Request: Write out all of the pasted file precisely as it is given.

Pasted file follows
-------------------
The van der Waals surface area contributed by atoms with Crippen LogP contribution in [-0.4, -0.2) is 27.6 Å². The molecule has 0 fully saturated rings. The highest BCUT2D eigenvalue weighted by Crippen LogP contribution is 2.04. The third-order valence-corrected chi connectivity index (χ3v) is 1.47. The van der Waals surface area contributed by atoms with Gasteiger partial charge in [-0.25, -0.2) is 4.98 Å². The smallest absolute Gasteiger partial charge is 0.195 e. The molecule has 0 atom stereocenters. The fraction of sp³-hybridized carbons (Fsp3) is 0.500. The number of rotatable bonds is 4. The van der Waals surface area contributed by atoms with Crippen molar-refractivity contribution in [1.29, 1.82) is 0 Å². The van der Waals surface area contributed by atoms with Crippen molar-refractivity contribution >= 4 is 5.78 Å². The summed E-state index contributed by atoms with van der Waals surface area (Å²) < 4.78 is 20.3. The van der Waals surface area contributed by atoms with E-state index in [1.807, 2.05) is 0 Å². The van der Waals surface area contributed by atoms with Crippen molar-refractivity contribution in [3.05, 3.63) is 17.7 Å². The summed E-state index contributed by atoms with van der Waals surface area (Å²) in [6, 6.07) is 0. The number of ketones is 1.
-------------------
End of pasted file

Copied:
The van der Waals surface area contributed by atoms with Crippen LogP contribution in [-0.4, -0.2) is 27.6 Å². The molecule has 0 fully saturated rings. The highest BCUT2D eigenvalue weighted by Crippen LogP contribution is 2.04. The third-order valence-corrected chi connectivity index (χ3v) is 1.47. The van der Waals surface area contributed by atoms with Gasteiger partial charge in [-0.25, -0.2) is 4.98 Å². The smallest absolute Gasteiger partial charge is 0.195 e. The molecule has 0 atom stereocenters. The fraction of sp³-hybridized carbons (Fsp3) is 0.500. The number of rotatable bonds is 4. The van der Waals surface area contributed by atoms with Crippen molar-refractivity contribution in [1.29, 1.82) is 0 Å². The van der Waals surface area contributed by atoms with Crippen molar-refractivity contribution >= 4 is 5.78 Å². The summed E-state index contributed by atoms with van der Waals surface area (Å²) < 4.78 is 20.3. The van der Waals surface area contributed by atoms with E-state index in [1.807, 2.05) is 0 Å². The van der Waals surface area contributed by atoms with Crippen molar-refractivity contribution in [3.05, 3.63) is 17.7 Å². The summed E-state index contributed by atoms with van der Waals surface area (Å²) in [6, 6.07) is 0. The number of ketones is 1.